Litterers weren't 'real' Texans.
    And 'real' Texans didn't let their friends litter, either.

    Littering dropped significantly, then really fell off. This saved hundreds of thousands of dollars in state funds that would have been earmarked for a follow-up enforcement blitz that now wasn't needed.


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  15. #1895
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    Are the KB's buying the weanlings???

    Quote Originally Posted by Sannois View Post
    But How Angela, They don't buy them now. I have a friend who goes to a local auction and the bigger ones here in Michigan,
    She comes home and says half the really nice ones end of going for 80.00 or less and the rest the Killers pick up. She said QH weanlings were going for 40 dollars last summer. No lie.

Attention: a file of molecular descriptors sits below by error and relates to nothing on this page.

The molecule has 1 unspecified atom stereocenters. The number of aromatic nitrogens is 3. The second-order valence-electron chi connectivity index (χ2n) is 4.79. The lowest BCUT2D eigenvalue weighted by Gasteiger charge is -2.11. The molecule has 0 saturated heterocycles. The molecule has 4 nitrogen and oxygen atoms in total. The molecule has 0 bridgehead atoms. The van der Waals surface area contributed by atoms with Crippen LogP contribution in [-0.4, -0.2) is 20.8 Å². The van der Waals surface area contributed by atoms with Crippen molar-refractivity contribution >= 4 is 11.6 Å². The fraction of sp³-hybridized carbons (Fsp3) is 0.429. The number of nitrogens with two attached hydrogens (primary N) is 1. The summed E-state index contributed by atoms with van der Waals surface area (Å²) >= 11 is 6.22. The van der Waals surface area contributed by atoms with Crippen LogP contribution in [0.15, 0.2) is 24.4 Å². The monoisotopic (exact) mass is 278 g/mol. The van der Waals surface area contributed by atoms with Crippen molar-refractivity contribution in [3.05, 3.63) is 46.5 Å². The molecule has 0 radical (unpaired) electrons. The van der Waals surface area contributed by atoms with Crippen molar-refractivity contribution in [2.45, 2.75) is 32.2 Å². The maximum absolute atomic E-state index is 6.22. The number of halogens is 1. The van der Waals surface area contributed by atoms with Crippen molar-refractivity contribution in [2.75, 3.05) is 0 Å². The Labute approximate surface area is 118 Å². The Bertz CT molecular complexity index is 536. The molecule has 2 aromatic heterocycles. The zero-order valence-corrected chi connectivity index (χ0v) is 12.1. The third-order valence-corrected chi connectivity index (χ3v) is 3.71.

16. #1896
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    if you want to change an existing behavior pattern, you have limit yourself to recognizing the behavior and who is doing it.
    And why they do the behavior.
    And what ideal behavior would be as an alternate.
    Then, if there is a way that changing that behavior could possibly be valuable to the mindset of the ones whose behavior you wish to change in some way. Not valuable to you, to THEM.
    Yes, however, with your littering example there was no financial incentive for them to keep littering.

    That does add an extra dimension.


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  17. #1897
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    Jets mom is not saying there is a (new) home for every horse. She's saying every horse has a home. It's what the owners choose to do that makes a difference. Make slaughter unprofitable and I think the market will adjust in time to reflect the loss of that venue. Hold the cruel and neglectful responsible legally for their actions, they won't be in the pool of horse breeders and sellers. Hold euthanasia clinics or some other venue that assists people who need help with costs. Cheaper than trying to rescue all those horses for whom " the truck is coming"